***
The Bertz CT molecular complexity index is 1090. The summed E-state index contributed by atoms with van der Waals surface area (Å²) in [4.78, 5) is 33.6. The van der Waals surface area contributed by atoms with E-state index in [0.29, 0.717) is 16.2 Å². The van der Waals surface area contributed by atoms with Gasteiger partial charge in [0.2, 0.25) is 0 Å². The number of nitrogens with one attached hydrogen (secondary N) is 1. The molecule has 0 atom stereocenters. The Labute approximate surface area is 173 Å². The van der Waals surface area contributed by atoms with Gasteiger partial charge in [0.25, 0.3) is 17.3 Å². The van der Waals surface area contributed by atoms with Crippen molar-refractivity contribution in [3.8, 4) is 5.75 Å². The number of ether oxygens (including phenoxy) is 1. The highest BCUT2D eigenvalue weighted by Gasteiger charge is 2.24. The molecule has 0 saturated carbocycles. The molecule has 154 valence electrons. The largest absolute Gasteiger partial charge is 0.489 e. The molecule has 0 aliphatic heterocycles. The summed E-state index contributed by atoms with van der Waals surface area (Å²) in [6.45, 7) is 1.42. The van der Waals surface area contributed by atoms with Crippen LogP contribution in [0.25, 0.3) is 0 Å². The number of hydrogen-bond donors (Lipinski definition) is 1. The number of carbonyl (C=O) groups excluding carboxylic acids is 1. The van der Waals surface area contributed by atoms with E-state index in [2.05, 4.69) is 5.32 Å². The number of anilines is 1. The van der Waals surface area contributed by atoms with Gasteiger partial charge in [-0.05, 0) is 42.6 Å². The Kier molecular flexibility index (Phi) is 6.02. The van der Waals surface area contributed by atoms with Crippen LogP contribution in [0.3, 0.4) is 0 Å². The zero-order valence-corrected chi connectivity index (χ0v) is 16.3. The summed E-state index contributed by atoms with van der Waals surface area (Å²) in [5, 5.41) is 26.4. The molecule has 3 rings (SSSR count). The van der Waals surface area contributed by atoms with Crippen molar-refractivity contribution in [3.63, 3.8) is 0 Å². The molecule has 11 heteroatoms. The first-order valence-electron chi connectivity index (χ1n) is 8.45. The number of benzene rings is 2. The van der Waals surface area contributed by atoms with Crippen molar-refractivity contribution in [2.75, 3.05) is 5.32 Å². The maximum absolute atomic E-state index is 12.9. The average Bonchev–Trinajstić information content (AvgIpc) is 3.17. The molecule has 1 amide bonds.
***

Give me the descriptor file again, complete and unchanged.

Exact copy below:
The Bertz CT molecular complexity index is 1090. The summed E-state index contributed by atoms with van der Waals surface area (Å²) in [4.78, 5) is 33.6. The van der Waals surface area contributed by atoms with E-state index in [0.29, 0.717) is 16.2 Å². The van der Waals surface area contributed by atoms with Gasteiger partial charge in [0.2, 0.25) is 0 Å². The number of nitrogens with one attached hydrogen (secondary N) is 1. The molecule has 0 atom stereocenters. The Labute approximate surface area is 173 Å². The van der Waals surface area contributed by atoms with Gasteiger partial charge in [0.25, 0.3) is 17.3 Å². The van der Waals surface area contributed by atoms with Crippen molar-refractivity contribution in [3.8, 4) is 5.75 Å². The number of ether oxygens (including phenoxy) is 1. The highest BCUT2D eigenvalue weighted by Gasteiger charge is 2.24. The molecule has 0 saturated carbocycles. The molecule has 154 valence electrons. The largest absolute Gasteiger partial charge is 0.489 e. The molecule has 0 aliphatic heterocycles. The summed E-state index contributed by atoms with van der Waals surface area (Å²) in [6.45, 7) is 1.42. The van der Waals surface area contributed by atoms with Crippen LogP contribution in [0.25, 0.3) is 0 Å². The number of hydrogen-bond donors (Lipinski definition) is 1. The number of carbonyl (C=O) groups excluding carboxylic acids is 1. The van der Waals surface area contributed by atoms with E-state index in [2.05, 4.69) is 5.32 Å². The number of anilines is 1. The van der Waals surface area contributed by atoms with Gasteiger partial charge in [-0.05, 0) is 42.6 Å². The Kier molecular flexibility index (Phi) is 6.02. The van der Waals surface area contributed by atoms with Crippen LogP contribution in [0.3, 0.4) is 0 Å². The zero-order valence-corrected chi connectivity index (χ0v) is 16.3. The summed E-state index contributed by atoms with van der Waals surface area (Å²) in [5, 5.41) is 26.4. The molecule has 3 rings (SSSR count). The van der Waals surface area contributed by atoms with Crippen molar-refractivity contribution in [3.63, 3.8) is 0 Å². The molecule has 11 heteroatoms. The first-order valence-electron chi connectivity index (χ1n) is 8.45. The number of benzene rings is 2. The van der Waals surface area contributed by atoms with Crippen molar-refractivity contribution in [2.75, 3.05) is 5.32 Å². The maximum absolute atomic E-state index is 12.9. The average Bonchev–Trinajstić information content (AvgIpc) is 3.17. The molecule has 1 amide bonds.